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Rishi Sunak Vows to Take Action Against Anti-Social Behavior

Rishi Sunak Vows to Take Action Against Anti-Social Behavior


  • People who vandalize public spaces will have to repair the damage they cause within 48 hours of being given an order, under new government plans.
  • The pilot, covering 10 areas, aims to show the public such acts are “quickly and visibly” punished.
  • But Labour accused the government of “slashing” neighborhood policing and trying to copy their plan on “tough community payback”.
Rishi Sunak Vows to Take Action Against Anti-Social Behavior

Rishi Sunak Vows to Take Action Against Anti-Social Behavior

New government proposals require individuals who vandalize public spaces to repair any damage caused within 48 hours of receiving an order. Additionally, communities will have a say in the punishment of offenders. 

The pilot program, implemented in 10 areas, aims to quickly and visibly demonstrate consequences for such acts. However, Labour has criticized the government for reducing neighborhood policing and attempting to mimic their “tough community payback” plan.

As part of his plan to eradicate anti-social behavior, Prime Minister Rishi Sunak will announce a pilot program on Monday. The program involves providing police and crime commissioners with funding to ensure that those responsible for offenses like graffiti and vandalism begin repairs immediately. 

Offenders will be required to wear jumpsuits or hi-vis jackets and work under supervision so that the public can see that “justice is being done.” If the damage has already been cleaned up, offenders will be assigned other tasks that benefit the local community, such as litter picking or volunteering in shops. The cost and locations of the pilot will be disclosed shortly, and the program is scheduled to be implemented across England and Wales in 2024. 

This initiative comes on the heels of a critical report on the Metropolitan Police by Baroness Casey, which identified austerity as a factor in the erosion of the London force’s frontline policing. According to the report, the city’s neighborhood policing service no longer works, and the force has become less connected and accountable.

‘Eroding safety’

Ahead of the plan being published, Mr Sunak said: “For too long, people have put up with the scourge of anti-social behaviour in their neighbourhoods.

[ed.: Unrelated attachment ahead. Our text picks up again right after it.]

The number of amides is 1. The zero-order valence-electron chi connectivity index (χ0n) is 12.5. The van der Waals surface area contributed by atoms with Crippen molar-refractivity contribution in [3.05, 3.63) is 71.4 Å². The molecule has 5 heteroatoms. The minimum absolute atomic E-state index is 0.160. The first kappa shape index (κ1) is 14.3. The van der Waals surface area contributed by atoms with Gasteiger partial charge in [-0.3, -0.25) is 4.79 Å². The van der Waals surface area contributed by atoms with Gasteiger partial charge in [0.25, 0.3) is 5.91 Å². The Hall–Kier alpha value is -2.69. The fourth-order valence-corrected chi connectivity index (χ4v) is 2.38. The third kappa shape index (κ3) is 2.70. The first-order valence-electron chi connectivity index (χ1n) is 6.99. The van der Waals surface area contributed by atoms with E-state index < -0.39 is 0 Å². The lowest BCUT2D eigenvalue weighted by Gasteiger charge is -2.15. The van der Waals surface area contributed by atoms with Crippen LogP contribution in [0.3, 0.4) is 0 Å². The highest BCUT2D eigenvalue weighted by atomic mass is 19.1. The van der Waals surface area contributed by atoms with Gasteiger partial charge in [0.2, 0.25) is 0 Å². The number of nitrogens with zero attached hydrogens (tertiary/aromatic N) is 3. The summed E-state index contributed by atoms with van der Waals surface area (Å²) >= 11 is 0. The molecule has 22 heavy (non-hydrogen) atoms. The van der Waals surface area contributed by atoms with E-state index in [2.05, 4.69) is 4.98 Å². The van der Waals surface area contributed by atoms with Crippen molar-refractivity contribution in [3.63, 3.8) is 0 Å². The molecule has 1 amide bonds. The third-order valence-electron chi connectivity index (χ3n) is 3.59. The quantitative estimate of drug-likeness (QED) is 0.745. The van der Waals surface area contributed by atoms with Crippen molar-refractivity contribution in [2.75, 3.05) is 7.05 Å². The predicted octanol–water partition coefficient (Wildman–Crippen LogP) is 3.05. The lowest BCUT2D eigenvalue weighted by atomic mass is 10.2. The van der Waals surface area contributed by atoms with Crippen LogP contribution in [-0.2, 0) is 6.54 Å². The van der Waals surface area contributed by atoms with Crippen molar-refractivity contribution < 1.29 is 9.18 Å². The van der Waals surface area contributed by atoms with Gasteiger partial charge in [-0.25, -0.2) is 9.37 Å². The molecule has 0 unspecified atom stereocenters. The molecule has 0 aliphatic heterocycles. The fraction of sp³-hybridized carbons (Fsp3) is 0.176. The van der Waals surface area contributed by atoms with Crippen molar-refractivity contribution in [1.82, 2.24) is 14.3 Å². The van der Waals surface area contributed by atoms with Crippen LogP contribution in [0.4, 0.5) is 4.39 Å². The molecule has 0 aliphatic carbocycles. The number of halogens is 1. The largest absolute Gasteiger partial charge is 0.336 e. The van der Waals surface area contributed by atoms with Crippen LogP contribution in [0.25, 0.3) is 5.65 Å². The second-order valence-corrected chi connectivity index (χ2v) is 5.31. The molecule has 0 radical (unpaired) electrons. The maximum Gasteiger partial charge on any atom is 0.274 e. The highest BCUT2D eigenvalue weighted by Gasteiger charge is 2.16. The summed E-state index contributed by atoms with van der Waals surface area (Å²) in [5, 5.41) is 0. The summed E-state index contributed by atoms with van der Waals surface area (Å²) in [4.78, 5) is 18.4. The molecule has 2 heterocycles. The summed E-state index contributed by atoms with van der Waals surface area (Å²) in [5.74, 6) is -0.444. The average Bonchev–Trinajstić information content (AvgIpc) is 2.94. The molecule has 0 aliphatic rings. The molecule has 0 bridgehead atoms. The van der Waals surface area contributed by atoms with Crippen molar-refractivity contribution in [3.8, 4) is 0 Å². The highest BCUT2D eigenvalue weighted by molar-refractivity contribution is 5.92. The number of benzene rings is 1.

“These are not minor crimes. They disrupt people’s daily lives, hold businesses back and erode the sense of safety and community that brings people together.

“That’s why I’m bringing forward a new plan to crack down on this behaviour once and for all – so that everyone can feel proud of where they live.”

The government’s plan includes expanding the ‘Community Payback’ scheme, which requires offenders to perform unpaid work, such as cleaning public areas. The government plans to increase the number of hours offenders work from five million to up to eight million per year. 

A pilot program, run by the Probation Service and some local authorities, will deploy teams of offenders quickly to clean up urgent incidents of anti-social behavior. Additionally, the offenders will be involved in campaigns such as Keep Britain Tidy’s Great British Spring Clean. 

In 2022, 1,500 offenders spent almost 10,000 hours on 300 community clean-up projects for the campaign, which the government aims to double in 2023. Labour’s anti-social behavior plans, announced last month, include requiring fly-tippers to remove litter as part of “clean-up squads” and allowing councils to make offenders remove graffiti or rubbish they have dumped.

Shadow justice secretary Steve Reed has responded to the government’s latest plans, stating that the Conservatives have allowed anti-social behavior to ruin people’s lives by cutting back on neighborhood police and letting offenders go unpunished. 

He added that the government has allowed frontline services to crumble, resulting in these crimes plaguing communities, damaging town centers, and making people feel unsafe. Mr. Reed accused the government of copying Labour’s plan on tough community payback and criticized the limited scope of the pilot program, covering only ten areas. 

These comments come after Labour leader Sir Keir Starmer’s speech earlier this week, in which he accused the Tories of being “soft” on anti-social behavior, which he claims is the crime that affects working-class communities the most.

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